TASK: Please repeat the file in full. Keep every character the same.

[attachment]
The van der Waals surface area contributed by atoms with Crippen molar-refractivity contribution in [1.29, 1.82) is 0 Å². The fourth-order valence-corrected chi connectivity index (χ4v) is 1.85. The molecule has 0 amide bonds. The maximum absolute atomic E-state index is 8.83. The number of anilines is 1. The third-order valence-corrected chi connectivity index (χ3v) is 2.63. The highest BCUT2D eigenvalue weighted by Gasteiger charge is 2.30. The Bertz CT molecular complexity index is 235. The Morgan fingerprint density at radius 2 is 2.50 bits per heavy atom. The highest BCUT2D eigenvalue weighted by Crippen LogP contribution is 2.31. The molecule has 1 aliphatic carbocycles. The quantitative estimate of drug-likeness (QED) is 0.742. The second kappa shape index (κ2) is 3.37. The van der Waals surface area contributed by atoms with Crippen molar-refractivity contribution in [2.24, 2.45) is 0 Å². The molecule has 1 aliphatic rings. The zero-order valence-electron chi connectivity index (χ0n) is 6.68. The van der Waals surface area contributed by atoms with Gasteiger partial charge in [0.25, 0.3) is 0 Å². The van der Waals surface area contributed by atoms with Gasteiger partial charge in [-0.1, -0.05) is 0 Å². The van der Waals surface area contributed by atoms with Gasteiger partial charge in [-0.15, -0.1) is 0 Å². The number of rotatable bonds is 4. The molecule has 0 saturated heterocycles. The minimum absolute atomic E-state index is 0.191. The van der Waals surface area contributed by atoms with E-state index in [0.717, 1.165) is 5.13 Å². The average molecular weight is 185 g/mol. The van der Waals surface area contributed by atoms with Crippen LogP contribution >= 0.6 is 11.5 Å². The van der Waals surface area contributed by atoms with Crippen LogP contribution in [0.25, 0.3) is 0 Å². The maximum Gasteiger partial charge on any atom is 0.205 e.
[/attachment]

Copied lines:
The van der Waals surface area contributed by atoms with Crippen molar-refractivity contribution in [1.29, 1.82) is 0 Å². The fourth-order valence-corrected chi connectivity index (χ4v) is 1.85. The molecule has 0 amide bonds. The maximum absolute atomic E-state index is 8.83. The number of anilines is 1. The third-order valence-corrected chi connectivity index (χ3v) is 2.63. The highest BCUT2D eigenvalue weighted by Gasteiger charge is 2.30. The Bertz CT molecular complexity index is 235. The Morgan fingerprint density at radius 2 is 2.50 bits per heavy atom. The highest BCUT2D eigenvalue weighted by Crippen LogP contribution is 2.31. The molecule has 1 aliphatic carbocycles. The quantitative estimate of drug-likeness (QED) is 0.742. The second kappa shape index (κ2) is 3.37. The van der Waals surface area contributed by atoms with Crippen molar-refractivity contribution in [2.24, 2.45) is 0 Å². The molecule has 1 aliphatic rings. The zero-order valence-electron chi connectivity index (χ0n) is 6.68. The van der Waals surface area contributed by atoms with Gasteiger partial charge in [0.25, 0.3) is 0 Å². The van der Waals surface area contributed by atoms with Gasteiger partial charge in [-0.1, -0.05) is 0 Å². The van der Waals surface area contributed by atoms with Gasteiger partial charge in [-0.15, -0.1) is 0 Å². The number of rotatable bonds is 4. The molecule has 0 saturated heterocycles. The minimum absolute atomic E-state index is 0.191. The van der Waals surface area contributed by atoms with E-state index in [0.717, 1.165) is 5.13 Å². The average molecular weight is 185 g/mol. The van der Waals surface area contributed by atoms with Crippen LogP contribution >= 0.6 is 11.5 Å². The van der Waals surface area contributed by atoms with Crippen LogP contribution in [0.25, 0.3) is 0 Å². The maximum Gasteiger partial charge on any atom is 0.205 e.